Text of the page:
I have sometimes felt that I was banging my head against a brick wall trying to get certain things done for Mum. There is so much red tape with everything, such as the data protection act which whilst i fully understand why we need it, makes it very difficult when trying to help an adult who can't manage these things on her own. I am interested in helping to campaign to make things easier, partly I have to admit because I haven't got kids myself and do wonder who would look after me if couldn't manage myself. I sometimes think that people would be left to rot if they didn't have that one person prepared to do something. In fact actually that does happen, there's got to be something wrong there.

Anyway that's my rant over with for now but I can't promise I won't need another one soon if that's OK?
Hi Redex,

Welcome, nice to meet you. Feel free to rant as much as you need to.

Karen x x
Hello Redex nice to meet you and welcome to the forum Image A Lancashire lass eh my missus is a lancashire lass
Hi Redex, welcome aboard.

And yes, you're definitely a carer!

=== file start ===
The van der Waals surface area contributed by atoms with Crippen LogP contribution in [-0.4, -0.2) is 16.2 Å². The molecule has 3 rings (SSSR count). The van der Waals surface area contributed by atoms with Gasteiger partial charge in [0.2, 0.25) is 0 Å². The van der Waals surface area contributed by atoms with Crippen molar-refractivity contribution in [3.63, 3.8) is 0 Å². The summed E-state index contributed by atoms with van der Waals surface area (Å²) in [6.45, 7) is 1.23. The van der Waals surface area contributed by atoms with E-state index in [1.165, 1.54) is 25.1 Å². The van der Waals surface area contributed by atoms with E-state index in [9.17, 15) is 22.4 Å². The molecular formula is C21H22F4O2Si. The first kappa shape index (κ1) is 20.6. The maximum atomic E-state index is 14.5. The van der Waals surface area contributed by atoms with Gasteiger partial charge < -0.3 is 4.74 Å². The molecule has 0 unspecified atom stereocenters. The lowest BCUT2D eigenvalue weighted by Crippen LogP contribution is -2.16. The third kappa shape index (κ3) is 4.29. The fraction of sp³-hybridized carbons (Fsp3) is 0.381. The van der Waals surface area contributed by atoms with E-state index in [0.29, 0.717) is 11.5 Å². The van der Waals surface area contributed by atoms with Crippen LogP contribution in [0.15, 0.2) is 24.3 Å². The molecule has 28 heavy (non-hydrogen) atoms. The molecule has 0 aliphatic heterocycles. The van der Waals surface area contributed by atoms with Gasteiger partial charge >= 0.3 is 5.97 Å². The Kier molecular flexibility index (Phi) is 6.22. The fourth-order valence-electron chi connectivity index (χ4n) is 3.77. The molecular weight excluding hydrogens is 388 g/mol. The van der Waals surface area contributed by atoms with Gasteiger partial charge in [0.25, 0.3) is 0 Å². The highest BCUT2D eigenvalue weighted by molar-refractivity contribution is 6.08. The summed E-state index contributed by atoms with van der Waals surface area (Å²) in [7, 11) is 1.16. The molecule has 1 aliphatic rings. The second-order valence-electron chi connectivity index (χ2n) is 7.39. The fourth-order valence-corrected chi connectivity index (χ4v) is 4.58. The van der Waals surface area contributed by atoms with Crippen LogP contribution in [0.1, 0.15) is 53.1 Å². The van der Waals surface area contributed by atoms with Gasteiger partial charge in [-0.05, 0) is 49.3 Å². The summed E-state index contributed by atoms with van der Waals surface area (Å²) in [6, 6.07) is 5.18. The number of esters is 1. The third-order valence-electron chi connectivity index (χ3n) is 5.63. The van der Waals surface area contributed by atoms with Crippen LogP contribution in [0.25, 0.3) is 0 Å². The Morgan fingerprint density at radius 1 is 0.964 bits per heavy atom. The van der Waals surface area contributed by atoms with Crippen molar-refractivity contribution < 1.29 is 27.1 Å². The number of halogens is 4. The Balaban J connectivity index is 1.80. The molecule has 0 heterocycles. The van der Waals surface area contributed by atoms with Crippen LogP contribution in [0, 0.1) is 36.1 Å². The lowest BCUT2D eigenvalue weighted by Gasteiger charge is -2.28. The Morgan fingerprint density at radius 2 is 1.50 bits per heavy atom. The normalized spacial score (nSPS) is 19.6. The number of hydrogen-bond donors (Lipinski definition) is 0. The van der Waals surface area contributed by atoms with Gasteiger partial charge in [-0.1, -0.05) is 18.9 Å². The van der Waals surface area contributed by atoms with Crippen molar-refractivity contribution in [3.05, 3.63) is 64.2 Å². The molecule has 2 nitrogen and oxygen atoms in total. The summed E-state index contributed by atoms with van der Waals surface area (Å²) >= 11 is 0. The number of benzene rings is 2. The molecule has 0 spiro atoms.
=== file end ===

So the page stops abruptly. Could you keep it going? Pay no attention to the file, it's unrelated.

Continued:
Hi Redex
Lots of lovely people on here with help and advice for you, we will also make you laugh now and then Image Feel free to rant for days, we do that too Image
Bluebird Image xx
Hi Redex,
'course you're a carer. At least half of all carers also work full or part time - the picture is very varied. I've never really stopped working, though i moved to part time three years ago and work from home for some of the week.
Thanks for welcomes everybody.

One initial question I have. Is there somewhere I can get any training in how to safely lift my mother? People who do this for a living obviously get trained in this and as mum seems to be having more bad days than good days, her social worker has now increased her care package so that 2 people come as on a bad day she needs a lot of help getting to the toilet.

But there is no guarantee that she only needs the toilet at the times the carers are there. When she moves into the very sheltered flat this won't be a problem as there are carers always on site. Also it can be difficult getting her from the wheelchair into the car and vice versa. I have no idea if I am doing this anything like it should be done or if I am making it more difficult that it needs to be. I have suffered from back problems in the past and don't want to do myself any damage.